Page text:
And finally my plot-bunny request:

What I would like is a story that revolves around Charles’ vision of the future, in which the world continues on as is, just with mutants in the general population.

(There is, incidentally, already a fabulous AU, Limited Release, that involves a society that has simply incorporated mutants into it. Despite being a WIP, I definitely recommend it. However, what I want at this point isn’t an AU.)

I want something that acknowledges a civil rights movement after the end of X-Men: First Class rather than a war or attempted genocide. There are horrible events, of course, just as there have been in the struggle for racial equality and gender equality, and sexual equality. But it's nothing like the large-scale genocide of the Nazi holocaust that Erik feared.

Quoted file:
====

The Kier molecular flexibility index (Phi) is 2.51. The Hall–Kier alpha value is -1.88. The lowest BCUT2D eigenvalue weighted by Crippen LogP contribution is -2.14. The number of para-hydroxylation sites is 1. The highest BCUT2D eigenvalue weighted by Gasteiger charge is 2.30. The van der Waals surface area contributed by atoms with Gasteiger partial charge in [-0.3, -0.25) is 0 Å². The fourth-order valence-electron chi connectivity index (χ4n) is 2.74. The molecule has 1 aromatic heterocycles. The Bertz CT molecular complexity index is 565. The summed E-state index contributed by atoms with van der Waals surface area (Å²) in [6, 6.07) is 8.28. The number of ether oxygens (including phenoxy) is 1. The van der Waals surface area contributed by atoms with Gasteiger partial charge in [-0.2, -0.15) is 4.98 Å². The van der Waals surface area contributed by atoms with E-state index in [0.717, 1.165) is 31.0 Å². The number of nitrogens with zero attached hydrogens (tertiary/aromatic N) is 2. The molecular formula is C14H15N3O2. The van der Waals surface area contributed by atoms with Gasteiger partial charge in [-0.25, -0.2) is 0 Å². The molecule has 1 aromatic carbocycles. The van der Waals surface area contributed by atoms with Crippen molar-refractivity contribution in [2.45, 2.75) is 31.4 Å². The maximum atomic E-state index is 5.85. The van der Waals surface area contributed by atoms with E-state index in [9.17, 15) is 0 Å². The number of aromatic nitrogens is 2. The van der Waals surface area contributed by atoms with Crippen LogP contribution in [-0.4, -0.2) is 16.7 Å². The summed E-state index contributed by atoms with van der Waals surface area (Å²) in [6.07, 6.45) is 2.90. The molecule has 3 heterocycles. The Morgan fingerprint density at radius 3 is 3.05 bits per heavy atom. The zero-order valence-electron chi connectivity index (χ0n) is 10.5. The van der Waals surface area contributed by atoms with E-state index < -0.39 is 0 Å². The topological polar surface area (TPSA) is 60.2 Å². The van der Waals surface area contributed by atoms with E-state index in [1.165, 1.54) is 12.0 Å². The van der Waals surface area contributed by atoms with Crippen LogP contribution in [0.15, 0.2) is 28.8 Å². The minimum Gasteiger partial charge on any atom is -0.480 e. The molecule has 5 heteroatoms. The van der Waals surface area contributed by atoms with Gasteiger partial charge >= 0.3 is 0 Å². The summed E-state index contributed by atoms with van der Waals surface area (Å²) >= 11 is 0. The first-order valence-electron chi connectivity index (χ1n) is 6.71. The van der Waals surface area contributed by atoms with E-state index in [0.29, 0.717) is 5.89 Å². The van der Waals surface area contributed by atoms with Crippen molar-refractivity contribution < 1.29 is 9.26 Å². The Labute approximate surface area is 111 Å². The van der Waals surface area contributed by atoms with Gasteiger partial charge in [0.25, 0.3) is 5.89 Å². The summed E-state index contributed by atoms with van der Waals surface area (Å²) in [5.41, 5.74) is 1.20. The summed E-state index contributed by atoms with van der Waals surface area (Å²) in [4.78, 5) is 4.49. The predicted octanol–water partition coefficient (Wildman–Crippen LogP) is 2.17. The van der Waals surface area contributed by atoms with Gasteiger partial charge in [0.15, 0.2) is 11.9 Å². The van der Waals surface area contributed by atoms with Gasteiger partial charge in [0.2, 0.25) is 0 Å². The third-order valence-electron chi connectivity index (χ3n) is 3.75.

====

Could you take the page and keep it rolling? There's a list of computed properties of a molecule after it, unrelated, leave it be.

So I’m thinking maybe a hate crime should be the central conflict of this story, maybe structured like a Law & Order episode.

Someone dies.

Was the victim a mutant? Or thought to be a mutant? What about the suspect? Was mutation part of the motivation or was it for some unrelated reason?

Maybe the victim was a teenager being recruited by Charles for the school. Or maybe the primary suspect is the potential recruit. Maybe the investigators are suspicious of or have to interview Charles and/or Erik.

What do the detectives think? What do the attorneys think? What does the community or the press think?

What do Charles and Erik, Professor X and Magneto, think?